I’m 38 years old now and I still feel sick to my stomach when I pass an elementary, middle, or high school. I have ADHD. When I was a child it was called “hyperactivity” and I was put on the drug Ritalin for two years until I was “cured”. Then when I was 28 and had already overcome, as an adult, the struggle of studying, I was diagnosed with Attention Deficit Hyperactivity Disorder (ADHD).
Although my childhood was less than picture perfect, I have to give a great deal of credit to my mother. She found the best pediatrician for my sister and I that she could, which is how she was able to have me diagnosed and minimally treated over thirty years ago. The first sign that something was wrong was when my loving mother took me, the child she had wanted more than anything in the world, at three years old to the pediatrician and said, “Linda and I cannot live in the same house together”. I laugh now, but luckily my doctor didn’t. If you are a parent and are reading this, then you can probably relate to my mother. Lucky for you we have come a long way since I was a child, however I must say that I think we still have a long way to go.
I think the things my mother did way back then still apply today, but before I end this article I will point you in the direction of current experts I think highly of. There is plenty of help out there now. But, my Mom did a lot for me and I’d like to pass her wisdom on to you.
She provided a great deal of structure for me. I got up at the same time every morning, went to bed at the same time every night, ate similar breakfasts every morning, etc… Structure is extremely important for children with ADHD. She made sure I always had regular and healthy meals, and she removed artificial colors, flavors, and preservatives from my diet. She claims that helped. She also signed me up for every sport she could think of. She made sure I had a constructive outlet for my excess energy, and to this day that helps tremendously. I was much better at focusing after getting exercise. As for homework, I’ve helped kids with ADD and ADHD. All I had to do was sit with them and keep them focused on the task they were working on. We’re usually very smart, we just need help focusing. I can say from experience that yelling at us and isolating us in a room somewhere with homework we don’t want to do doesn’t work and never will. We need understanding and patient company, and that’s usually all it takes.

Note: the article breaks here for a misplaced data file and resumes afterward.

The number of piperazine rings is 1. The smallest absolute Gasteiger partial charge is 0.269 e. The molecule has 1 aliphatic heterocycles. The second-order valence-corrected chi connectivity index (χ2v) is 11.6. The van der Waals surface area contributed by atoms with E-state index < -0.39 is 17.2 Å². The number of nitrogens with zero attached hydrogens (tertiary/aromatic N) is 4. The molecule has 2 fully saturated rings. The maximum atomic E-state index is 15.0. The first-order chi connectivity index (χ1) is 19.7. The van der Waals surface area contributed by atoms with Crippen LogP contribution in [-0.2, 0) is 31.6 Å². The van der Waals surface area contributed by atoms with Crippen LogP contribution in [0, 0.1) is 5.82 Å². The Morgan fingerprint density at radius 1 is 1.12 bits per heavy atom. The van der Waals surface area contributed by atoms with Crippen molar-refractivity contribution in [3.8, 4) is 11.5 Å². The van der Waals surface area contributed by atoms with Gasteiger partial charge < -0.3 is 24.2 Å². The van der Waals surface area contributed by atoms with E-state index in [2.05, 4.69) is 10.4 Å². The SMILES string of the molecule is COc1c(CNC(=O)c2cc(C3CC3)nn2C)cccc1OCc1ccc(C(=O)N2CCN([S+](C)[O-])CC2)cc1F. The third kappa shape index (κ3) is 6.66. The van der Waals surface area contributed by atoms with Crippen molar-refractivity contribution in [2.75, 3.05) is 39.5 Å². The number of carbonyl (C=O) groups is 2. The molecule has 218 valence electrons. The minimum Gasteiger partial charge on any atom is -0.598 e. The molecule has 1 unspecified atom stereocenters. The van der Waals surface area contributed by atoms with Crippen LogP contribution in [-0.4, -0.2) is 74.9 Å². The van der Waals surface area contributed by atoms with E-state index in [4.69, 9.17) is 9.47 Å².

There are excellent resources for parents of children with ADHD, and adults with ADHD. CHADD, Children and Adults with Attention Deficit/Hyperactivity Disorder, is an excellent place to start. Their web site is www.chadd.org. They have up to date information and research on ADHD/ADD itself, where to go for help, and answers to questions you may have. The web site also has a page that can direct you to a local support group. There are also some wonderful books that should absolutely be read. “The bible” in the ADHD/ADD community is a book called “Driven to Distraction: Recognizing and Coping with Attention Deficit Disorder from Childhood Through Adulthood” by Edward M. Hallowell and John J. Ratey. A few other books I’d recommend are “ADD Success Stories: A Guide to Fulfillment for Families with Attention Deficit Disorder” by Thom Hartman and John J. Ratey and “Attention Deficit Disorder: A Different Perception” by Thom Hartmann and Edward M. Hallowell.
Back when I was a child my Mom was accused by my school of being a bad mother for standing up for me the way she did. My pediatrician had to go to my elementary school to explain “hyperactivity” to the Principal and my teachers. You may or may not being going through some version of that, but you certainly are going through a struggle if your child has ADHD. It’s hard to be a different child with excess energy in a germanic/anglican based school system, but if you get the right help for your child and hang in there with her or him you’ll be amazed at the wondrous life that will emerge. I don’t fall out of my chair anymore when I daydream, and now I’m free to write down all the wonderful stories in my head.